Tuesday, April 5, 2011

A Mountain Goat in Grasslands

Grasslands 50M was exactly what the name says: Grasslands. This land is grass, short shrubs, sand, sand, more sand, and heat in the open. It was a complete and utter suffer fest…

All photos are curtesy of Carina Cervantes

I was feeling flat all week. Whether I am burnt out with hard training, or just with hard life, I don’t know, but my workouts were lousy even for a taper week. I was not excited to go race at all. But when I showed up at the start to get my package, and everyone was so thrilled and happy, and even though I felt lonely, quite a few happen to say hello…well, you know, I felt guilty for my negative emotions and decided instead of going for a crappy race to put in a great training run. It’s all about attitude…

The race is 1 out-n-back correction trail and 4 various size loops. All I knew is that every loop is about a mile shorter than the previous. Yeah, I wasn’t into it…but I was ready to go. I was in a pleasant frame of mind…until I got off course a mere mile and half into the run. Now, I have to admit, that those horse trails were perfectly marked and color-coded, but it was dark at the start, I was looking down and running in no-man’s land: 4 guys far in front, and everybody else quite far behind. So, I ran off to some lake, asked fishermen if they saw anyone, turned around and caught on a bunch of trains of runners mid-field. While I didn’t care much (common, it’s only took me 3-4 minutes!), the adrenaline still pumped and the heart was too fast. I told myself to calm down. Not the first time happened, not the last time for certain…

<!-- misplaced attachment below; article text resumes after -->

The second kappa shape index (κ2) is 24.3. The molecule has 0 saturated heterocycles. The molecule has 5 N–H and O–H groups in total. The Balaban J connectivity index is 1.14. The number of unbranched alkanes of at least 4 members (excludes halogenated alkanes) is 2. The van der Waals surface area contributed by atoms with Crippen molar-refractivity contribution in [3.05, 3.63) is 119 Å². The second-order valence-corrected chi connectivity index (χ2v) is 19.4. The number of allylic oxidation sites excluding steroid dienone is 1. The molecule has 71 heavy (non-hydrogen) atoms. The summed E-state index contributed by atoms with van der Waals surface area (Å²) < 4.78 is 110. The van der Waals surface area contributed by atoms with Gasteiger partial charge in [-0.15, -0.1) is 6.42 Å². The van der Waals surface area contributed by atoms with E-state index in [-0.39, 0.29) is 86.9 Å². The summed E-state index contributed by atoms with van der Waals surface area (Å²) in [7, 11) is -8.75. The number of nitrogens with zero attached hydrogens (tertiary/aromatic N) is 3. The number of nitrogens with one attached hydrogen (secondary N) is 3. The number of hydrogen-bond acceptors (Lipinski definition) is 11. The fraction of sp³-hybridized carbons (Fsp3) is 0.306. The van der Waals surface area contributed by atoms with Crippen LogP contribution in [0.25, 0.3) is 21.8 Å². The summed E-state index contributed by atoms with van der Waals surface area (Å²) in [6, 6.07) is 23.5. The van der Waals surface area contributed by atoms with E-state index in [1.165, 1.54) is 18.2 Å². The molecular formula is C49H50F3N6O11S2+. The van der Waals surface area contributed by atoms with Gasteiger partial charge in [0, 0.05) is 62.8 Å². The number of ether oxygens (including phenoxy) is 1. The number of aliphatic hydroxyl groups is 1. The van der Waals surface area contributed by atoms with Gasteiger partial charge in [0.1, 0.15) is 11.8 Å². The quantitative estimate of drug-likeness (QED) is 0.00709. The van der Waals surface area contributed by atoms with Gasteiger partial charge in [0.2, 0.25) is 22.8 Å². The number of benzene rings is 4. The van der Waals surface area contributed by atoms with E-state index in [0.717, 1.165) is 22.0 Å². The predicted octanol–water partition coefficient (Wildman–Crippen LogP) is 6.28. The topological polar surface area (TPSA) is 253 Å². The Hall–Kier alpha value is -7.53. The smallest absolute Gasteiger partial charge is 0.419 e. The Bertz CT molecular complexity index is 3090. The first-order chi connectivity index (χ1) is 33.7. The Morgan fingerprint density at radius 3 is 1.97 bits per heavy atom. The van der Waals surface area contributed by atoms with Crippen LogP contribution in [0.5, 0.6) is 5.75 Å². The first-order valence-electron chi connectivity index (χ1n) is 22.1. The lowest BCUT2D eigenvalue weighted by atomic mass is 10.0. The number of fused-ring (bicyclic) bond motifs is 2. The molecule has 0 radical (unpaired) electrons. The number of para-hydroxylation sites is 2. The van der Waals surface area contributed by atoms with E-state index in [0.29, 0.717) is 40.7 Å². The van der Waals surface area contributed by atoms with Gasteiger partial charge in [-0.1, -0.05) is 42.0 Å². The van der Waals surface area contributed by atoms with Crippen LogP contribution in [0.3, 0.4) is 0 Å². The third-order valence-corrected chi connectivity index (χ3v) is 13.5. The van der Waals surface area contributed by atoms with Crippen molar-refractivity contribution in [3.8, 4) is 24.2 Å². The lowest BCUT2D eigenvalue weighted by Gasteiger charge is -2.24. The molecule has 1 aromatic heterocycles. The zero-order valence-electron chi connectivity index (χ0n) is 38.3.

Before the race RD Kevin said it’s going to be upper-80’s and in the open will feel like a 100F. At 2M in I took my shirt off. I never – NEVER – raced with no shirt. Now, I learned to run on training runs in TX wearing only sports bra, but this is only when nobody I know would see me. It was a race! I could care less – I needed to let my body breathe and cool off. Speaking of breathing, thankfully first 3.5 hrs we had mostly clouds and a breeze!

But back to the course. Once on a first loop, the warning (I wish I knew before signing up) were sand, sand and more sand. Fine sand, dust, coarse sand, an inch high, a couple, ankle deep…into your shoes, can’t run, hard to walk…am I on California beach???

But, I was out for a training run, and although I knew I am running up front, I was calm and quite positive, asking names of guys around, taking out my map at various intersections to make sure I am on correct color-coded loop, looking for markers, opening and closing the horse gates (which were so high up, I either reached standing on my toes, or couldn’t no matter what and crawled under). And I kept plowing forward.

At 11:30am the sun burnt up the clouds, and the heat came full force. Soon after I reached an AS I figured was roughly soon after half-way, and a volunteer, commenting on my being first female said some name and “she may still catch you”. Now, I may not be in a race, but I surely hate the idea of being passed by anyone in second half. At that time, despite feeling every small muscle from my anatomy book due to sliding in the sand, I was feeling rather strong and moving well. Second big loop was done, and it turned out to be a whole mile further in a distance than I thought – 31.1M instead of 30! Amazing how little I was prepared – and how little can get you excited. I went on loop 3, more sand – and the running was over…couldn’t. Zapped. Done. But the powerwalking was still good…apparently, since I pulled up on a few guys. What meant even though I am falling apart, others are not fairing any better (I know, it sounds bad, but it does help to keep moving). I did run big parts, so it was not all lost. And my mental state was pretty serious - get it done, and get it done soon! Last 3 miles on that one-before-last loop a guy I caught up with took off, running on testosterone (well, he did look strong, he was just hanging out with his struggling buddy). He wasn’t getting chicked, my man Steve. That was ok. I came to loop’s end and saw him there, and exhaling “last 9M, 2 hrs” left ahead.